It may not be the first thing that comes to mind when thinking about data analytics, but former SNL star John Mulaney does a bit in one of his stand-up specials about investigating a murder in the 1930s before anyone knew about DNA that actually does a good job describing its importance:
“One cop would just walk in and be like, ‘Detective! We found a pool of the killer’s blood in that hallway!’ And he would just be like ‘Hmm…gross! Mop it up. Now then, back to my hunch…’”
As funny as that is, it sums up how data is only useful once you know it’s there and take the time to use it. Otherwise, that important information is washed away, never to be seen again.
Luckily, manufacturers in the industrial sector have been using sensors and connectivity options to mine data for a while now. And it’s a rare company that isn’t doing some kind of data analytics to improve their processes. But in many cases the data that’s being collected isn’t complete, or it’s not being utilized to its full potential.
Basic uses of data, and how to go beyond
If your company is working under Industry 4.0 standards, it’s likely you’re using data to measure and monitor things like order fulfillment time, machine set-up time, and inventory turns. Real time production data collection allows you to calculate overall equipment effectiveness (OEE) and gives you production rates for each machine. This in turn allows you to more efficiently schedule your workforce and can help increase your plant’s overall uptime.
You may even be tracking employee churn, reportable health and safety incidents, and revenue per employee. Manufacturers who increase their employee retention through workforce analytics can significantly lower their yearly payroll costs. On average, it costs 33% of a worker’s salary to find, hire and train a replacement, not to mention the temporary dip in productivity. Injury prevention can have a return on investment of anywhere from 2/1 to 6/1.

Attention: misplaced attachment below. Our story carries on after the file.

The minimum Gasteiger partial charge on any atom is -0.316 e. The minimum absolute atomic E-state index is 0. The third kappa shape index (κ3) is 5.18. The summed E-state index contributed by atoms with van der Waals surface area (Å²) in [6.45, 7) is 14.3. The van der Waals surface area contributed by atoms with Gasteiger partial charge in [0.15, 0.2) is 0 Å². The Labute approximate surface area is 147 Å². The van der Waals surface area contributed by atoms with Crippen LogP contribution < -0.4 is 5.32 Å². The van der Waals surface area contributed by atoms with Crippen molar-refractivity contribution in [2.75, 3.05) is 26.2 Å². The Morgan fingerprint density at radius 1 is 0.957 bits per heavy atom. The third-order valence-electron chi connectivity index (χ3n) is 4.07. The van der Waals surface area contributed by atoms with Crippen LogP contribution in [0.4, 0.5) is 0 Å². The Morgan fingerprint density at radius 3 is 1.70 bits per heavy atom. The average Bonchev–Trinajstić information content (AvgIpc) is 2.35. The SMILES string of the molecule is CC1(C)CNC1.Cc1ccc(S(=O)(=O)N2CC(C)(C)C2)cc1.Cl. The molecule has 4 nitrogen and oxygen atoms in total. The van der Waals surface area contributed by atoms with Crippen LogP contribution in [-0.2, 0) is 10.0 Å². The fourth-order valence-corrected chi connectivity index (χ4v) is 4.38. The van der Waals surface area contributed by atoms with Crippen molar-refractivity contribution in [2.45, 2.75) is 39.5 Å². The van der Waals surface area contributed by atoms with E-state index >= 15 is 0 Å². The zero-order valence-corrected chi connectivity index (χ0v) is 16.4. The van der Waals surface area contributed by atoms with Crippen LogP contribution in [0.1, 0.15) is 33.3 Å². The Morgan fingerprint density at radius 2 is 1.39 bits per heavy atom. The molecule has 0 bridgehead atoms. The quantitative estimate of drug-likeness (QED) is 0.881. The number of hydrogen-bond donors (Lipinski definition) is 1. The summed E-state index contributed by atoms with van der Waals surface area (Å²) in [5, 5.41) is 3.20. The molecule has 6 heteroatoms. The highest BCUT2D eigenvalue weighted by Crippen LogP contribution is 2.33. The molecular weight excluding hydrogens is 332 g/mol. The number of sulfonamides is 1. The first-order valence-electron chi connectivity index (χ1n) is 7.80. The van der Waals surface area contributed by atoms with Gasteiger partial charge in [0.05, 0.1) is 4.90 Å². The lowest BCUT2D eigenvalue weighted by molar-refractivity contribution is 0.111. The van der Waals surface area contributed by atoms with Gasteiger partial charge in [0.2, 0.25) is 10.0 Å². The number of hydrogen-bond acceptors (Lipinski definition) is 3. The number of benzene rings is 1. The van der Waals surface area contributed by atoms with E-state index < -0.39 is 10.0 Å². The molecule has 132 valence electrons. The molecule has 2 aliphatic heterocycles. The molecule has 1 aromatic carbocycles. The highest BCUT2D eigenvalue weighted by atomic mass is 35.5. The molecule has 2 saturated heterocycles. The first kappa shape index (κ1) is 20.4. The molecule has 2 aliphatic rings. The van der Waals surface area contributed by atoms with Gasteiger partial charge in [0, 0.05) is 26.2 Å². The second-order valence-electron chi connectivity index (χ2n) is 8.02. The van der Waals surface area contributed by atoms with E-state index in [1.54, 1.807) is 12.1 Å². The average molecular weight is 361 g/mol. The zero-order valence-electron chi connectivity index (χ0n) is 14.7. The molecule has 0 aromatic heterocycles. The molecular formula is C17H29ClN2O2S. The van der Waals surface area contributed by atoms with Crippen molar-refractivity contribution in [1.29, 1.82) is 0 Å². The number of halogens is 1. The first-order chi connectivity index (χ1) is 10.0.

A Game Changer
But properly utilized data can do much more. Combined with AI software, data can be used to identify where and how processes can be automated in order to decrease operating costs. It can identify areas of opportunity within your plant that may need a complete revamp to optimize production, or where it can be tweaked to produce the same result.
Now with more advanced wearable biosensors coming on to the market, properly mined data can also identify safety issues for your workforce by keeping track of hazardous zones or blind spots and areas where collisions seem likely. It can also help redesign your factory workflow to solve these problems. This IIoP (Industrial Internet of People) subset of IIoT data will become an important source of information as manufacturers look to transform their operations for 21st century demands. Integrating your workforce into your data collection will become a necessary step for all manufacturers as we take the next step toward AI-optimized manufacturing.
Proper data analysis will be the edge for those manufacturers willing to use it. The integration of all parts of your business–product, machines, and people–as part of the dataset will give you a more complete picture of what’s happening on your production floor. Analytics will be able to identify every inefficiency and offer up a solution that will improve your output to its highest possible level. Properly used data can solve all the small niggling issues you’ve identified but can’t visualize a solution for, as well as a window that opens a view to issues you’re currently unable to see.
Technology writer Marla Keene works for AX Control Inc., an industrial automation supplier located in North Carolina.